On Oct. 5, American Public Square hosted an author Q&A at William Jewell College for Robert Putnam and Shaylyn Romney Garrett’s “The Upswing: How America came together a century ago and how we can do it again.” Putnam is the Peter and Isabel Malkin Professor of Public Policy at Harvard University and author of critically acclaimed books such as “Bowling Alone,” “Our Kids” and “American Grace.” He has been called one of the most influential academics of our world today. Garrett, a former student of Putnam’s at Harvard, is a founding contributor to David Brooks’ Aspen Institute initiative, Weave: The Social Fabric Project. Garrett has also written extensive opinion articles for the New York Times, Time Magazine, NPR, BBC and PBS Newshour.
Their new book “The Upswing” tells the fascinating story of America’s progression and regression to and away from a “we” society. They argue that we have been on a downslide of division and individualism. The book takes a comparative approach to another divided part of America’s history: the Gilded Age. The authors lay the groundwork for how we can build ourselves back up towards a more equal and better society through a detailed study of past trends.
I was able to sit down with co-author Shaylyn Romney Garrett after the event to talk with her about the book in more detail.
What was the inspiration behind the book?
“One inspiration is that despite writing “Bowling Alone” and calling for the renewal of American communities, our communities have dissolved even further in the 20 years since the book was published. I think Bob’s (Robert Putnam) question was, is there something bigger going on here. So he decided to zoom out and look at the data sets that were about different aspects of society… He stumbled across data sets that matched in measures across society, politics, economics, and culture over 125 years. Which is kind of crazy that they match the same trend. Once he made that discovery, he knew there was an important story to tell, and he brought me in to help with the book.” Said Garrett about the inspiration behind the book.
In the research you mentioned, was there a specific variable that began to trend before the others: a leading variable towards equality?
“It is a little bit hard to identify the leading variable. We do know that the lagging variable was economic quality. Economics was the last curve to turn, which was surprising, especially for those within the social sciences… It is like looking at a flock of birds in flight. All of them turn in one direction at the same time, but from the ground, it is difficult to identify the first bird to turn first. However, if you look at the historical data and the intellectual history of the day, it seems clear that the earliest changes were in a culture that was moving away from individualism and towards communitarianism. It appears that the leading variable was culture.”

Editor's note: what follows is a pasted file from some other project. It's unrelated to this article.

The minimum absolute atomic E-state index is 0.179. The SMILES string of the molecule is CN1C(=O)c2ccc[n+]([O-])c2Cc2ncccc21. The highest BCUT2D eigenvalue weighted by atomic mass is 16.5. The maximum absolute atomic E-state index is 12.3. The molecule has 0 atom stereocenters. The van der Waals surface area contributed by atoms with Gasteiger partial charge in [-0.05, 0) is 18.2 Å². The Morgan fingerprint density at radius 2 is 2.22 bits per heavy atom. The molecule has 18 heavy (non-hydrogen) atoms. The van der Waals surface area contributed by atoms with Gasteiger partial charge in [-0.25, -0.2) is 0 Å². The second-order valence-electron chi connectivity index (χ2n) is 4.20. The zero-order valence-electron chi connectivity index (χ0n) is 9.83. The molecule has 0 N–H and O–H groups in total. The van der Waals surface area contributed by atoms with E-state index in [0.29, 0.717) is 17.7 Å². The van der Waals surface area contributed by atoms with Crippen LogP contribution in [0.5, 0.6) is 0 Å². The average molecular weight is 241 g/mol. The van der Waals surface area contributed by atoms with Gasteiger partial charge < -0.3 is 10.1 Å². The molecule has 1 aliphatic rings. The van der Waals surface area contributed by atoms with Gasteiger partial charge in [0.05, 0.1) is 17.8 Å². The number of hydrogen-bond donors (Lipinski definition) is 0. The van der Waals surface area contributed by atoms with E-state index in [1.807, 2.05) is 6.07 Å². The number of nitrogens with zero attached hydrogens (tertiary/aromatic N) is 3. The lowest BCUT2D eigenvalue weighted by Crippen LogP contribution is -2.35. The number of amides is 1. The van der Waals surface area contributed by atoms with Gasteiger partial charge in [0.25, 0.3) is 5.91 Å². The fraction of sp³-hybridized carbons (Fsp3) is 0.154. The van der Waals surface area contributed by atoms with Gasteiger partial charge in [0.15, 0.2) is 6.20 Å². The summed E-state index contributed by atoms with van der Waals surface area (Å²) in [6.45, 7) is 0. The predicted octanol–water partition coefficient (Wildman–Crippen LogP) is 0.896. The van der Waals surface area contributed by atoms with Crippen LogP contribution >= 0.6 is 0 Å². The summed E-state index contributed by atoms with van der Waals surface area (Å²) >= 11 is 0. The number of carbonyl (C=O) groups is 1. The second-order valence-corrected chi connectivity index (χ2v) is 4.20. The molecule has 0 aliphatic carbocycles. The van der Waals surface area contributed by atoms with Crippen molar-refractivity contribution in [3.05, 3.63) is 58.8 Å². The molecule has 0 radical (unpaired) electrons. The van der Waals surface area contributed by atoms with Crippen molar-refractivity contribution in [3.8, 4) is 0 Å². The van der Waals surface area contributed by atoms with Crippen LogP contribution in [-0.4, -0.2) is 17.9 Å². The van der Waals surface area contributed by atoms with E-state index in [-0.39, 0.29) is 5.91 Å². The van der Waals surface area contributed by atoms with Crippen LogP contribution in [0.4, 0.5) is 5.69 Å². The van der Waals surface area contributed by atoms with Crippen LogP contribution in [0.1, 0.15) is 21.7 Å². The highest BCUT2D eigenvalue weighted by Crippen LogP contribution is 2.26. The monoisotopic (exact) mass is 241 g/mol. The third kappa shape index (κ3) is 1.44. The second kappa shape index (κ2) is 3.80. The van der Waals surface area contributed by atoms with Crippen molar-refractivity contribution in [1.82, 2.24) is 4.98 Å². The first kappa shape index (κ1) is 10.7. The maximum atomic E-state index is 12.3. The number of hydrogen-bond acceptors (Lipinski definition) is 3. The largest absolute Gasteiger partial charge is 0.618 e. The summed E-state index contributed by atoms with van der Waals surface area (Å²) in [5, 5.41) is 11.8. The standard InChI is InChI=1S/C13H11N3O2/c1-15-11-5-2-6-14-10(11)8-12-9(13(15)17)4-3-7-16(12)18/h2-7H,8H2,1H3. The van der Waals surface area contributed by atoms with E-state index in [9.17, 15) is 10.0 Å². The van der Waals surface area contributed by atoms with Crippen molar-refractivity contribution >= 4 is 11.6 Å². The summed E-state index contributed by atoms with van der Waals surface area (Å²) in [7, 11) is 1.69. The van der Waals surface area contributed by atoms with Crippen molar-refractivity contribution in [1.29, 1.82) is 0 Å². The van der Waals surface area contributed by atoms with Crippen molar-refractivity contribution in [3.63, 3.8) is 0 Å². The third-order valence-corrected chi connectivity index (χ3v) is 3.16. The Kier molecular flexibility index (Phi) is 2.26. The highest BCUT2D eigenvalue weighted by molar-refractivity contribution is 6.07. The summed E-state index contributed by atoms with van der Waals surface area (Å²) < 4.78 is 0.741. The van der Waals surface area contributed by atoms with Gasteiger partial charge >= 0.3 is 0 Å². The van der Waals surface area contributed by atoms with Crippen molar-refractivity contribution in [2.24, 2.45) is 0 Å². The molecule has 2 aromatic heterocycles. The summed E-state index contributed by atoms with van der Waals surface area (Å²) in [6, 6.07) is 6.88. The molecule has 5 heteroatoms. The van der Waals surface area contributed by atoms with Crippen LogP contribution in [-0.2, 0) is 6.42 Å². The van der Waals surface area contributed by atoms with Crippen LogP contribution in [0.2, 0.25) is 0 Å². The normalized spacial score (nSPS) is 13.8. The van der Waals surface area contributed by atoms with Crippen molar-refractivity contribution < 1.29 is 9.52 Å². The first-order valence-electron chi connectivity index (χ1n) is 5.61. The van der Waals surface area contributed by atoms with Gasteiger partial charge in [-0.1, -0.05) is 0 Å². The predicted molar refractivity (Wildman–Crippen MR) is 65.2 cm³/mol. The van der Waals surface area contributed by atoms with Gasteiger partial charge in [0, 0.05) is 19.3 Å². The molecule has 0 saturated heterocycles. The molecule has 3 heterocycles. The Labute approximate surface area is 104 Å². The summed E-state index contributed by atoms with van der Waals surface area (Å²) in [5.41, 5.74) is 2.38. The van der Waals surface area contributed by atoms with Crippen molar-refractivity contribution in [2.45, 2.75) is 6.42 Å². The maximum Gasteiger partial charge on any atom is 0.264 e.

A theme in your book is the impact of Progressivism in combating individualism in the early 1900s; what parts of the original movement should we use today in our approach to building a better society?
“It is really important to remember that the original Progressivism era was a bipartisan movement. One historian described the era as so diverse that it was barely coherent… Progressivism is about something more foundational than politics. It is unfortunate that this term has been shuttled into today’s lexicon to describe the far left. The Progressivism movement is a cultural movement, a civic innovation movement, and a citizen-driven movement. So I think that we need to understand that not all solutions are political solutions… The approach was very bottom up. I think that we have become hyper-focused on national politics and not focused enough on the politics and means of our towns and cities… It was the solutions found on the hyper-local level that ultimately bubbled up.”
Overall, the takeaway from the book is clear, more civic participation according to Garrett.
“I think Bob would agree with me in saying that the most important message, from our point of view, is the power of citizen agency. I don’t want people to look at these curves and think this is a wave of history. That is not the case. We still believe that in a democratic society, the citizens determine the course of that society. If we abandon that project and get complacent, things will continue to plunge downwards. It is going to take a lot to turn this ship around, so every single one of us needs to find a way right outside our doorsteps to do that today. Whether that is talking to a neighbor and repairing a relationship damaged by polarization, volunteering in a school to help low-income kids who do not have opportunities, or being welcoming to a refugee or an immigrant. We need to start there. Those will ultimately be the types of changes that create a C change for the country.”
“The Upswing,” is available at a bookstore near you and also on Amazon and other online distributors. “The Upswing” tells the story of how we have overcome our divisions before, and more importantly it helps explain how we can do it again; “The Upswing,” is a must-read for every American.